How to Predict an Earthquake

Energy Transfer Energy Transfer Map


Take 2 quakes that struck on a plate fault line any distance apart and a quake can be predicted between these quakes on the fulcrum point. 

Fulcrum Point

When a quake strikes the Mid Atlantic Ridge say a M 5.0 within 24 hours a quake of the same magnitude will strike on the opposite side of the Earth. 
The Mid Atlantic Ridge is a wall for earthquakes to travel beyond. Energy cannot travel through this wall. 

Below is a picture of the North American Craton Plate.  A large earthquake that strikes the West Coast will sent energy East and follow the Craton in a counter clockwise direction around the Craton setting off more earthquakes.  Along the border of the Craton is where earthquakes occur

North American Craton Plate

For earthquake reports go to USGS recent earthquakes for the last 24 hours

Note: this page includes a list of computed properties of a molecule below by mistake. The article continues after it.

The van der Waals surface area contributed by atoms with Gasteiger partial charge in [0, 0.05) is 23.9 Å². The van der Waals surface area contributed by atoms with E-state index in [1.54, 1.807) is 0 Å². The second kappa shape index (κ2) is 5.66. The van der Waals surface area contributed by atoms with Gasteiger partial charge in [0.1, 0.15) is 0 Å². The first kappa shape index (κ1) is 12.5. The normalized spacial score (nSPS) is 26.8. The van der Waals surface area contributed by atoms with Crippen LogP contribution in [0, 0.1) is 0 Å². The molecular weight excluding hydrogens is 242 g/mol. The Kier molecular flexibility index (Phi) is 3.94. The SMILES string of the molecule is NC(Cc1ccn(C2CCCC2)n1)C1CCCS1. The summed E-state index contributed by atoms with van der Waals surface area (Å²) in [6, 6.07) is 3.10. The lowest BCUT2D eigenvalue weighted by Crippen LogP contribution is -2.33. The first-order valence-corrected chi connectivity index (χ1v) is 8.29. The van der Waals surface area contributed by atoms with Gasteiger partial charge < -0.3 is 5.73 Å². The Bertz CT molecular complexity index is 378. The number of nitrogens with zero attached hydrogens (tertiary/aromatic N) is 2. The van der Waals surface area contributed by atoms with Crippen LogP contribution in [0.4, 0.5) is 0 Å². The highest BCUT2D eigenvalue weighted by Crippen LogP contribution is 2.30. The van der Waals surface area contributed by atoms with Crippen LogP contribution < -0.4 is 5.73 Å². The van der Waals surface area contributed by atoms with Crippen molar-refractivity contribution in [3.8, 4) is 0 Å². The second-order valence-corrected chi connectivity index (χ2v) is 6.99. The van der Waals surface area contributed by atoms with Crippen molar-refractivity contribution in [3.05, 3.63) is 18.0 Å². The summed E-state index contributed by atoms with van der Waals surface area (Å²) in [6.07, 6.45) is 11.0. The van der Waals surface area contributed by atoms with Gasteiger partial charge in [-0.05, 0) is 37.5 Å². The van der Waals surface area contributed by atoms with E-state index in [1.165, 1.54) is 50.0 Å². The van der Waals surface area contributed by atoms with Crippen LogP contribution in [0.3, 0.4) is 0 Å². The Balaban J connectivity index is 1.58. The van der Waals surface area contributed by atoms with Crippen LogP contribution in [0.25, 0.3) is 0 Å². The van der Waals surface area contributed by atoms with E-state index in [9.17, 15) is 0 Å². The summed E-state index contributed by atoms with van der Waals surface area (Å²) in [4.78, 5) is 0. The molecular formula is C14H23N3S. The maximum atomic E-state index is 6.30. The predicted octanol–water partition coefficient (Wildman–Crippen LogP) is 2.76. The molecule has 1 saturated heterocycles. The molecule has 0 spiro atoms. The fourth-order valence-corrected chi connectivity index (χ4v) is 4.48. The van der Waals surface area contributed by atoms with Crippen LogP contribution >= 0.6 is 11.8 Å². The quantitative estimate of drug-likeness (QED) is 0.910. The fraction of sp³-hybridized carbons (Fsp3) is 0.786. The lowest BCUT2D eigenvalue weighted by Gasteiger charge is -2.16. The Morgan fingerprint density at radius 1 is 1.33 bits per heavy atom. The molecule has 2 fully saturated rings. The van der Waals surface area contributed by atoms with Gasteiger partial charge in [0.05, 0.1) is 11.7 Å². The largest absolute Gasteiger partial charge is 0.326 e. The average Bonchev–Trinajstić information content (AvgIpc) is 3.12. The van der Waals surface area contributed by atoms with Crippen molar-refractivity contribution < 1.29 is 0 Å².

Given all the information above predicting the next earthquake is all about the energy transfer flow. Follow downstream along the fault line of the last quake is the focus. The United States, other then Alaska, California, and Oklahoma that get daily quakes, has fewer earthquakes then many other locations on the Earth. As an example, when an earthquake over M 4.0 strikes on the West Coast in the United States the pressure pushes East. The energy flow follows the fault line of the North American Craton that runs through Montana and in a counter clockwise direction through Yellowstone to Colorado to New Mexico to Texas to Oklahoma to Missouri to the New Madrid Seismic Zone to Tennessee and up the East Coast following the Appalachian Mountains. The Craton has many areas where oil fracking is going on like Colorado, Texas, and Oklahoma. One of these locations should get an earthquake that will make local news or national news. A sizable quake on the West Coast pushes pressure to the East. An earthquake striking on the Craton will transfer energy downstream.